... not really valid because they're not peer reviewed; they're just anecdotal.
Only an egghead could pen such words.
I always get hives immediately after eating strawberries. But without a scientifically controlled experiment with all the right peer review, it's not reliable data. So I continue to eat strawberries every day, since I can't tell if they cause hives.
I'd already written about anecdotalist refrains at my Mar. 7, 2011 post "Australian ED EHR Study: Putting the Lie to the Line "Your Evidence Is Anecdotal, Thus Worthless" Used by Eggheads, Fools and Gonifs." In that essay I cite Dr. Patrick himself on "anecdotal evidence", regarding which he hit the ball out of the Southern Hemisphere in an editorial in "Applied Clinical Informatics" entitled "The Validity of Personal Experiences in Evaluating HIT."
Aside from the fact that eggheads also don't seem to care about the issues of faulty peer review, especially in profitable biomedical sectors, such as at "The Lancet Emphasizes the Threats to the Academic Medical Mission" with its embedded links, and "Has Ghostwriting Infected The Experts With Tainted Knowledge, Creating Vectors for Further Spread and Mutation of the Scientific Knowledge Base?", there's this simple fact:
Public health catastrophe warnings from responsible sources don't need peer review, they need investigation.
Yes, there were those pesky, off-narrative journalistic reports that the Japanese nuclear reactors were not entirely safe, that Bernie Madoff was a fraud, that mortgages for everyone was not a good idea, that the O-rings couldn't stand sub-freezing temperatures, that the the foam that broke off the Columbia launch tank caused a danger, and that the Titanic didn't have enough lifeboats, but they weren't peer reviewed...so we ignored them. Saved us a lot of money, too.
At my post "Real" Medical Informatics: What Does a Problem List of Typical Health IT Look Like, Part 2", I opined:
If the purpose of Medical Informatics is the improvement of healthcare (as opposed to career advancement of a small number of academics through publishing obscure articles about HIT benefits while ignoring downsides in rarified, echo-chamber peer reviewed journals), then:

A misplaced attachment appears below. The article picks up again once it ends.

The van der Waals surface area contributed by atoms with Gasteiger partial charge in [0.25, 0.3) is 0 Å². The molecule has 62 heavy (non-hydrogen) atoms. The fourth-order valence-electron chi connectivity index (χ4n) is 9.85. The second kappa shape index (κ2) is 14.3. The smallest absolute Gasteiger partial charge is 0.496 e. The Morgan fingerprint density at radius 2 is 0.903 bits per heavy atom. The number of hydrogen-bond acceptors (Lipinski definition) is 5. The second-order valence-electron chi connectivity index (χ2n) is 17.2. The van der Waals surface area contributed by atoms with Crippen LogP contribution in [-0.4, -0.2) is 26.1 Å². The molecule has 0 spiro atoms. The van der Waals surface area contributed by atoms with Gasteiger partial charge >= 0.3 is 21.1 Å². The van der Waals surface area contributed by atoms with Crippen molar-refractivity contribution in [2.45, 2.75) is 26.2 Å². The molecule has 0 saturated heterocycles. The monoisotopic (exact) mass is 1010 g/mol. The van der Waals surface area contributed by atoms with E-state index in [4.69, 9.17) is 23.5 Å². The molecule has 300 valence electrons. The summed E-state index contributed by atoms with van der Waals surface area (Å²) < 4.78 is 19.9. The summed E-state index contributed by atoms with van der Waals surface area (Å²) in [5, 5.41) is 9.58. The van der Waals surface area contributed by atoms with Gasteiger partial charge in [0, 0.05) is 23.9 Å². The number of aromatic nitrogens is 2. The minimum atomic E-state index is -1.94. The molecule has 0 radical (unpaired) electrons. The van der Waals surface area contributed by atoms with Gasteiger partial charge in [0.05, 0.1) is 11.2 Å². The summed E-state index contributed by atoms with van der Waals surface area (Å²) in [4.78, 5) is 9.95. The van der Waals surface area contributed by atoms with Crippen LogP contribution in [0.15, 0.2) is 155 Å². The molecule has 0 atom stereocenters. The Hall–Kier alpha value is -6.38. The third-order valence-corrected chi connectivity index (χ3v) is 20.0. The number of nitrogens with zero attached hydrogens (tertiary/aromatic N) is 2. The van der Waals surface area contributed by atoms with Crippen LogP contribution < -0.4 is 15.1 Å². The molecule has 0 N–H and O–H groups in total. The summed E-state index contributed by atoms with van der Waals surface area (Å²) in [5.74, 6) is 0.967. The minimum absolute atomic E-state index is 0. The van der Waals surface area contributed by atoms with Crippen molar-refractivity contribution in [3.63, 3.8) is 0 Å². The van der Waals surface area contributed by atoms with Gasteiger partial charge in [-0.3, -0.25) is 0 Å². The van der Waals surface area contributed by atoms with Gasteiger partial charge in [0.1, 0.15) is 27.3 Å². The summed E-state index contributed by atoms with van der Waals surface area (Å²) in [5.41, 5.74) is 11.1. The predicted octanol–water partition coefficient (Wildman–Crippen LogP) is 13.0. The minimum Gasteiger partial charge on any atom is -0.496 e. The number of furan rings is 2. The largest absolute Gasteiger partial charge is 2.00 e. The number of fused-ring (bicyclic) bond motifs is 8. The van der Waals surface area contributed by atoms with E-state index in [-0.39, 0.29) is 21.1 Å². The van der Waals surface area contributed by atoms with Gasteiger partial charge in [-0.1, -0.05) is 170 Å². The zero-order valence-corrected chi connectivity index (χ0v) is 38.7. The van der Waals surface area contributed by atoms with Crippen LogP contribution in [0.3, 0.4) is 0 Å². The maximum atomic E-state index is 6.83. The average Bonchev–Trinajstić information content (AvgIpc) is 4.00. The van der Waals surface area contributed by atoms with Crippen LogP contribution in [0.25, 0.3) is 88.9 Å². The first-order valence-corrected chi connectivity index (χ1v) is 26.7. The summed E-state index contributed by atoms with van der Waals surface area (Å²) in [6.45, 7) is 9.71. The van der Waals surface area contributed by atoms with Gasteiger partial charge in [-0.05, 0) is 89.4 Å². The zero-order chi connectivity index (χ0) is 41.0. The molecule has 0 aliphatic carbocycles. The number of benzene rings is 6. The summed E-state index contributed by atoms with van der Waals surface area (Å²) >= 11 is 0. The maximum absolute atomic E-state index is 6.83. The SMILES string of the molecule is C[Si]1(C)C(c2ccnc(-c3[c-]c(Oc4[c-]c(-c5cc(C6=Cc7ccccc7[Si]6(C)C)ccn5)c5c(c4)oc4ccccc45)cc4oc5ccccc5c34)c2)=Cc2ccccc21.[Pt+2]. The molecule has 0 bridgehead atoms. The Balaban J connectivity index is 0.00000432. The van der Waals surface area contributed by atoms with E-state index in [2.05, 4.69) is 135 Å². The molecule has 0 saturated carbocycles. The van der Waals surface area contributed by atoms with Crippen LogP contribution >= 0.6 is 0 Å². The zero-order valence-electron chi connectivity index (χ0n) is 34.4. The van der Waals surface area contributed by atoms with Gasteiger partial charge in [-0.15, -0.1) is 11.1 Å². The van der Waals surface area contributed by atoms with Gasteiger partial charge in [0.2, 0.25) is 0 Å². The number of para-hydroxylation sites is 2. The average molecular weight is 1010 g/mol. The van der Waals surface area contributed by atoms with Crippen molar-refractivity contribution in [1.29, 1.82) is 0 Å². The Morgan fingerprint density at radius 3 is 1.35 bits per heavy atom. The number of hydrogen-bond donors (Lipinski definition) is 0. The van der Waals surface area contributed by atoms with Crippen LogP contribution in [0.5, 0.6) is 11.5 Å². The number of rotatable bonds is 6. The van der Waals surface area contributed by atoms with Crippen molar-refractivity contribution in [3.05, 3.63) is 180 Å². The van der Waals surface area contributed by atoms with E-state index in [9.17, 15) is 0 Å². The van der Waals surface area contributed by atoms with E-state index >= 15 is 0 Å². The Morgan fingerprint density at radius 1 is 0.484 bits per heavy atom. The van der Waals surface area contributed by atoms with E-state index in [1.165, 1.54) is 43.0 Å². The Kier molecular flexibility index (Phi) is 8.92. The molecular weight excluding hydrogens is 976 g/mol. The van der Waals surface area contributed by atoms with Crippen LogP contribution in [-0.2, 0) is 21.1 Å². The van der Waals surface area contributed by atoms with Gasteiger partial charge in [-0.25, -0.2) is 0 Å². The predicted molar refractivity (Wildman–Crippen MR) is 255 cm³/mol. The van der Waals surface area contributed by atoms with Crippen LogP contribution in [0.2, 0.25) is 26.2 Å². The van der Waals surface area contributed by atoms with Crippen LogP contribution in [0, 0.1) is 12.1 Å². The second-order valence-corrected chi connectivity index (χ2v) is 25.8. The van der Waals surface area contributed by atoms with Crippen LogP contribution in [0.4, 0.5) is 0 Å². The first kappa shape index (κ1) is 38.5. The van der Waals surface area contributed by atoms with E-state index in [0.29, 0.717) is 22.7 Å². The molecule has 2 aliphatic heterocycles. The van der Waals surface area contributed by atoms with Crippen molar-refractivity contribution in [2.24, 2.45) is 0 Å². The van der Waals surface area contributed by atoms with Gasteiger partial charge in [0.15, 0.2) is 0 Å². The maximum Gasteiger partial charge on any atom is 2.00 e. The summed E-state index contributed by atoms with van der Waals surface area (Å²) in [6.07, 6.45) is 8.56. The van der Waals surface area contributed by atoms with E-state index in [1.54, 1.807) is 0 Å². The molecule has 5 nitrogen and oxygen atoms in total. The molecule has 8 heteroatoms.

- Who are the "real" medical informatics specialists, and;
- Who are the poseurs?
... researchers like Jon Patrick who address real-world issues of great import to patients on HIT risks, and further go public on the web with their work without the full blessings of some dusty journal (and those like Ross Koppel who also directly address the downsides, and others who make available to the public material such as on blogs like this and this, papers like this and sites like this) are the former.
Those who deem only "peer reviewed" articles worthy of daylight, and everything else - especially and particularly reports of downsides - "anecdotal" (the anecdotalists) are the latter.
I stand by this assertion.
Finally, I ask: at what point does ignoring work such as Prof. Patrick's, if patient harm is caused by the system he reviewed, constitute reckless endangerment and perhaps criminal negligence by hospital and government officials?
Addendum Mar. 23:
As if on cue, this story appeared in the WSJ:
March 23, 2011
Japan Ignored Warning of Nuclear Vulnerability
TOKYO—Japanese regulators discussed in recent months the use of new cooling technologies at nuclear plants that could have lessened or prevented the disaster that struck this month when a tsunami wiped out the electricity at the stricken Fukushima Daiichi power facility.
However, they chose to ignore the vulnerability at existing reactors and instead focused on fixing the issue in future ones, government and corporate documents show. There was no serious discussion of retrofitting older plants with the alternative technology
I guess the "vulnerability reports" just weren't peer reviewed, therefore meaningless - or not reviewed by the "right" peers.
This sounds like our own FDA, ONC office and Institute of Medicine (via the Committee on Patient Safety and Health Information Technology), "choosing to ignore" health IT "vulnerabilities" (such as the aforementioned) and focusing on future issues such as comparative effectiveness research, "the common good", etc. instead.
I call this attitude "reckless endangerment" and hope plaintiff attorneys are paying close attention.